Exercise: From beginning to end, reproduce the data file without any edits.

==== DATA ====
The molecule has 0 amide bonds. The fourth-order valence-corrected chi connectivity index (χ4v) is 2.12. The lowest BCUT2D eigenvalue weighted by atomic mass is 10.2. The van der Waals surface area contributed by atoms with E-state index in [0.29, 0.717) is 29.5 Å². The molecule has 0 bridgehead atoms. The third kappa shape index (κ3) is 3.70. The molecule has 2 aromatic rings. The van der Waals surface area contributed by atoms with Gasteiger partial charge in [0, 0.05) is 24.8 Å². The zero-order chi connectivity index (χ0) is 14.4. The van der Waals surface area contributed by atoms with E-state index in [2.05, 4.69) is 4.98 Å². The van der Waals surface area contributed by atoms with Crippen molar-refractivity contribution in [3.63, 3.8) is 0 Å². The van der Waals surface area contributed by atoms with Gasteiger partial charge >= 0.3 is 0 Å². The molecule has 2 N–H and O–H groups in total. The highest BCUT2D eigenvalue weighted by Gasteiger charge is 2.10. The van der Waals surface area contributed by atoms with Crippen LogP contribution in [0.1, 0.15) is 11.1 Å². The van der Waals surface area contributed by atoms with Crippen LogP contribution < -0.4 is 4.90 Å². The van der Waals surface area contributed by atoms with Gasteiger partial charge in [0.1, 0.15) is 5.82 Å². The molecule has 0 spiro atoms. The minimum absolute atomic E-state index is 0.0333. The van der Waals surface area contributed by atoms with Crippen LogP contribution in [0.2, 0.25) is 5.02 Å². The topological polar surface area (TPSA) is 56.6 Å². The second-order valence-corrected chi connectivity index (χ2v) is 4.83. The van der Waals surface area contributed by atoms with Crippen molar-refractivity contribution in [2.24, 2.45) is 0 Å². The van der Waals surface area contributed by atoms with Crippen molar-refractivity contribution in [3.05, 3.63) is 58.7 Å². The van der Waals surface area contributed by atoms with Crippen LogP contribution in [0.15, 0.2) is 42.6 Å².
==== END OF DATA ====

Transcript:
The molecule has 0 amide bonds. The fourth-order valence-corrected chi connectivity index (χ4v) is 2.12. The lowest BCUT2D eigenvalue weighted by atomic mass is 10.2. The van der Waals surface area contributed by atoms with E-state index in [0.29, 0.717) is 29.5 Å². The molecule has 0 bridgehead atoms. The third kappa shape index (κ3) is 3.70. The molecule has 2 aromatic rings. The van der Waals surface area contributed by atoms with Gasteiger partial charge in [0, 0.05) is 24.8 Å². The zero-order chi connectivity index (χ0) is 14.4. The van der Waals surface area contributed by atoms with E-state index in [2.05, 4.69) is 4.98 Å². The van der Waals surface area contributed by atoms with Crippen molar-refractivity contribution in [3.63, 3.8) is 0 Å². The van der Waals surface area contributed by atoms with Gasteiger partial charge >= 0.3 is 0 Å². The molecule has 2 N–H and O–H groups in total. The highest BCUT2D eigenvalue weighted by Gasteiger charge is 2.10. The van der Waals surface area contributed by atoms with Crippen LogP contribution in [0.1, 0.15) is 11.1 Å². The van der Waals surface area contributed by atoms with Crippen LogP contribution < -0.4 is 4.90 Å². The van der Waals surface area contributed by atoms with Gasteiger partial charge in [0.1, 0.15) is 5.82 Å². The molecule has 0 spiro atoms. The minimum absolute atomic E-state index is 0.0333. The van der Waals surface area contributed by atoms with Crippen LogP contribution in [0.2, 0.25) is 5.02 Å². The topological polar surface area (TPSA) is 56.6 Å². The second-order valence-corrected chi connectivity index (χ2v) is 4.83. The van der Waals surface area contributed by atoms with Crippen molar-refractivity contribution in [2.24, 2.45) is 0 Å². The van der Waals surface area contributed by atoms with Crippen molar-refractivity contribution in [3.05, 3.63) is 58.7 Å². The van der Waals surface area contributed by atoms with Crippen LogP contribution in [0.15, 0.2) is 42.6 Å².